New or Modified Theories Relating Habitat Area and Extinction

10.  At present, no theory attempting to mathematically relate habitat reduction to bird and mammal extinction can be tested because of the record – no continental bird or mammal has ever been recorded as going extinct from habitat reduction alone, and no continental forest bird or mammal has ever been recorded as going extinct from any cause.

11.  Any new theory attempting to relate extinctions and habitat area must first correctly predict the past. It must first predict 500 years without a single continental forest bird or mammal extinction, during five centuries of massive historical forest habitat reductions on all continents, before looking to predict the course of future extinctions.

12.  Although habitat reduction clearly can pose a threat to any species, the nature and size of that threat is not mathematically related to the amount of habitat reduction involved. Otherwise, we would have seen forest bird and mammal extinctions.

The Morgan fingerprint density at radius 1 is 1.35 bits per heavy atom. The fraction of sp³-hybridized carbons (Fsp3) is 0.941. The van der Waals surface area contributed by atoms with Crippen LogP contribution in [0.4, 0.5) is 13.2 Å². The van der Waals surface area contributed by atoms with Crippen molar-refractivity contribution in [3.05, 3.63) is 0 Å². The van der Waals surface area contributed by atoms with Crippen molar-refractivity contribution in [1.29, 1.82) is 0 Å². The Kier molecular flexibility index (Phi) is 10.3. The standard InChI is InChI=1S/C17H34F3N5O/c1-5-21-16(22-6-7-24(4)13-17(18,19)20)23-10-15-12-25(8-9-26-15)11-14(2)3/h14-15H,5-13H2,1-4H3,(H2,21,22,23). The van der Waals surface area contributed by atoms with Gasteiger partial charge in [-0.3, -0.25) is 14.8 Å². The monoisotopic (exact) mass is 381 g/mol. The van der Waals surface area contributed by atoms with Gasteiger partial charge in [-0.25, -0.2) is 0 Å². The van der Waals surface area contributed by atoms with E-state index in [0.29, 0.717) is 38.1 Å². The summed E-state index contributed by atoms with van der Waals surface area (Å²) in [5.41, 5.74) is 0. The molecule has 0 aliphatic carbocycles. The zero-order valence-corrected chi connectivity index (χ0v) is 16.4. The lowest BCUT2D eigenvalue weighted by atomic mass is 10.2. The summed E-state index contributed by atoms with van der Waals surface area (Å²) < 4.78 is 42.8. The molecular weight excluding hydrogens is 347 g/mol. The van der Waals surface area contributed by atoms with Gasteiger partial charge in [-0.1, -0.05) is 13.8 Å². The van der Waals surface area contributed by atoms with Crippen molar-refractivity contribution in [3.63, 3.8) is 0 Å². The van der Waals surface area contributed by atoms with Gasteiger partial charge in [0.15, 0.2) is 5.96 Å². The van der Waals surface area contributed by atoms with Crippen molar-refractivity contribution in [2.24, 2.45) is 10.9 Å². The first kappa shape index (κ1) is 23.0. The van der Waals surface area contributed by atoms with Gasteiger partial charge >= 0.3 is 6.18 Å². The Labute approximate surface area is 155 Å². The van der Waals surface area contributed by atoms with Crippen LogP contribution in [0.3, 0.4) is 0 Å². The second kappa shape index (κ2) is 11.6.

Final Implications

13.  Based on the 500-year historical record, there is only a weak relationship between habitat reduction and bird or mammal extinctions. Unlike real extinction threats like predation by humans or other species, habitat reduction has played only a minor part in extinction.

14.  Accordingly, habitat reduction should be downgraded severely in the Red List of threats of extinction. At present, it is in first place on the List, giving a false impression of importance.

15.  The use of habitat reduction as a large factor in determining the danger of extinction is a circular argument, creating “evidence” that seems to support the species-area relationship (more Red List species considered to be in danger of extinction because of habitat reduction). However, that “evidence” derives from assuming the species-area relationship works, and thus can’t be used as “proof” that the relationship works.

In other words, if the criteria for inclusion on the Red List include the species-area relationship idea of habitat reduction as a major extinction threat, the number of birds on the Red List cannot be used to determine whether the species-area relationship works. Only actual extinctions can do that — and looking at actual extinctions there is no evidence that the species-area relationship works at all to predict extinctions.